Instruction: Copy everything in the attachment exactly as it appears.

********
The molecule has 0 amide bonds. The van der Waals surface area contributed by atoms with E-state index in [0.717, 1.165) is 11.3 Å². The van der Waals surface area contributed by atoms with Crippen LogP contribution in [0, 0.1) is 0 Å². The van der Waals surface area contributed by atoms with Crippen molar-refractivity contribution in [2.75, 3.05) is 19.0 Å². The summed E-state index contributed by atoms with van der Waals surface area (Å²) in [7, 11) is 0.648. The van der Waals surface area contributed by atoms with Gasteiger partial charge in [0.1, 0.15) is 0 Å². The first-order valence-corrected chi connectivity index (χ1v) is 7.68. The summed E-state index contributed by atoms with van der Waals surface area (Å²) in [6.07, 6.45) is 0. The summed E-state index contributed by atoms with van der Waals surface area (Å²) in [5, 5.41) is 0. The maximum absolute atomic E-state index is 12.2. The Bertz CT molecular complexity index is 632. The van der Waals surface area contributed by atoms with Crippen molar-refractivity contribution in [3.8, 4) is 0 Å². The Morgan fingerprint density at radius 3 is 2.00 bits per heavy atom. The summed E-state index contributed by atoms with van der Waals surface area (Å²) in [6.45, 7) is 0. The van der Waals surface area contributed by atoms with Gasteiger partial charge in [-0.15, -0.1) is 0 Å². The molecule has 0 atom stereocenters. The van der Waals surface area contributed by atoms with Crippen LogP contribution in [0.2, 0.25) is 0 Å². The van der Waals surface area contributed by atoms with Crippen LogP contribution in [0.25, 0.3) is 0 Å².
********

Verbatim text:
The molecule has 0 amide bonds. The van der Waals surface area contributed by atoms with E-state index in [0.717, 1.165) is 11.3 Å². The van der Waals surface area contributed by atoms with Crippen LogP contribution in [0, 0.1) is 0 Å². The van der Waals surface area contributed by atoms with Crippen molar-refractivity contribution in [2.75, 3.05) is 19.0 Å². The summed E-state index contributed by atoms with van der Waals surface area (Å²) in [7, 11) is 0.648. The van der Waals surface area contributed by atoms with Gasteiger partial charge in [0.1, 0.15) is 0 Å². The first-order valence-corrected chi connectivity index (χ1v) is 7.68. The summed E-state index contributed by atoms with van der Waals surface area (Å²) in [6.07, 6.45) is 0. The summed E-state index contributed by atoms with van der Waals surface area (Å²) in [5, 5.41) is 0. The maximum absolute atomic E-state index is 12.2. The Bertz CT molecular complexity index is 632. The van der Waals surface area contributed by atoms with Crippen molar-refractivity contribution in [3.8, 4) is 0 Å². The Morgan fingerprint density at radius 3 is 2.00 bits per heavy atom. The summed E-state index contributed by atoms with van der Waals surface area (Å²) in [6.45, 7) is 0. The van der Waals surface area contributed by atoms with Gasteiger partial charge in [-0.15, -0.1) is 0 Å². The molecule has 0 atom stereocenters. The van der Waals surface area contributed by atoms with Crippen LogP contribution in [0.2, 0.25) is 0 Å². The van der Waals surface area contributed by atoms with Crippen LogP contribution in [0.25, 0.3) is 0 Å².